Sensory Neuropathy Border Collie Type (SN)

54.90 € inc. Vat

Acronyms: SN
Gene: FAM134B
Mutation: Inversion
Mode of inheritance: Autosomal recessive
Breeds: Border Collie

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Product Description

Sensory Neuropathy Border Collie Type (SN)

Sensory neuropathy Border Collie type is an inherited progressive neurological disorder which affects the Border Collie breed. Generally, neuropathy is a disease of the peripheral nerves. The peripheral nervous system is responsible for sensation feeling to the skin and the muscle control. Disease of the sensory nerves causes the sensory neuropathy. Sensory neuropathy can be divided into two groups, inherited or acquired through disease processes or trauma. Inherited sensory neuropathy is a rare disorder but has been reported in several countries worldwide. Except in Border collies, the disorder has been diagnosed also in Brittany spaniel, Welsh corgi and a Siberian husky. Inherited forms of sensory neuropathy are suspected to affect also shorthaired pointers, English pointers, longhaired dachshunds, and a Jack Russell terrier. Cases of acquired sensory neuropathies have been described in a Siberian husky, Doberman, whippet, Scottish terrier, and a golden retriever.

Characteristics and symptoms

Affected dogs start to show symptoms between the ages of 5 and 7 months. Clinical signs include loss of coordination, joint laxity, loss of proprioception (lack of awareness where the limbs are in space), and inability to perceive pain. Affected dogs often have self-mutilated limbs, which may be due to tingling or pain in their paws, another manifestation of the disorder. Since the disorder is progressive and the symptoms are severe, affected dogs are usually euthanized.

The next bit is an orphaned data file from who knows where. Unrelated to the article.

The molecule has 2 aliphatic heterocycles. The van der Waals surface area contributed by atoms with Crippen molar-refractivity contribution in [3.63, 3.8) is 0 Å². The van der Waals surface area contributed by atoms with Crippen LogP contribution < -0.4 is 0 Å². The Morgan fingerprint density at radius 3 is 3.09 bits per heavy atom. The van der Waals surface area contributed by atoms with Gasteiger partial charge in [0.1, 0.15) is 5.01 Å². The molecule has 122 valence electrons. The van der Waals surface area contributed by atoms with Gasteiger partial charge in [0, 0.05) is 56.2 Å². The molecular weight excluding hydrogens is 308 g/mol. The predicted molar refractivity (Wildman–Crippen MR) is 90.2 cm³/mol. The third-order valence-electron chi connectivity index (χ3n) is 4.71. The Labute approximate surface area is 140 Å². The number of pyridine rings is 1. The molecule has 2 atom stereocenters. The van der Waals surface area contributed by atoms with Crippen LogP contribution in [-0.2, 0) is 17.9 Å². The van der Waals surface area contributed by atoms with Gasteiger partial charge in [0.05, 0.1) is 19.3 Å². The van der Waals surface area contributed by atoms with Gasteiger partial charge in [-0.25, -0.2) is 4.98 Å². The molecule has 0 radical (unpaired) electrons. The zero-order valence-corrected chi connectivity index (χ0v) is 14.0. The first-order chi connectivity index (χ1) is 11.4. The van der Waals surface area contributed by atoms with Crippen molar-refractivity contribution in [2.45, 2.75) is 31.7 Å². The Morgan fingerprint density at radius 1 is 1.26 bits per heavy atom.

Sensory neuropathy in Border collies is caused by a mutation in FAM132B gene, which encodes a Golgi protein found in sensory and autonomic ganglion neurons. The complete role of this gene remains unclear, but it has been confirmed that the gene is crucial in the survival of the sensory nerve cells.
The disorder is inherited in an autosomal recessive pattern. A dog can be clear, carrier or affected. Carriers of the gene are heterozygous and do not develop the disease’s symptoms. When mating two carrier dogs, each future cub has a 25% chance of being affected, a 50% chance of being an asymptomatic carrier, and a 25% chance of being unaffected and not a carrier.


Forman OP, Hitti RJ, Pettitt L, Jenkins CA, O’Brien DP, Shelton GD, Risio LD, Quintana RG, Beltran E, Cathryn Mellersh. An inversion disrupting FAM134B is associated with sensory neuropathy in the Border Collie dog breed. G3 (Bethesda). 2016 Sep 8;6(9):2687-92.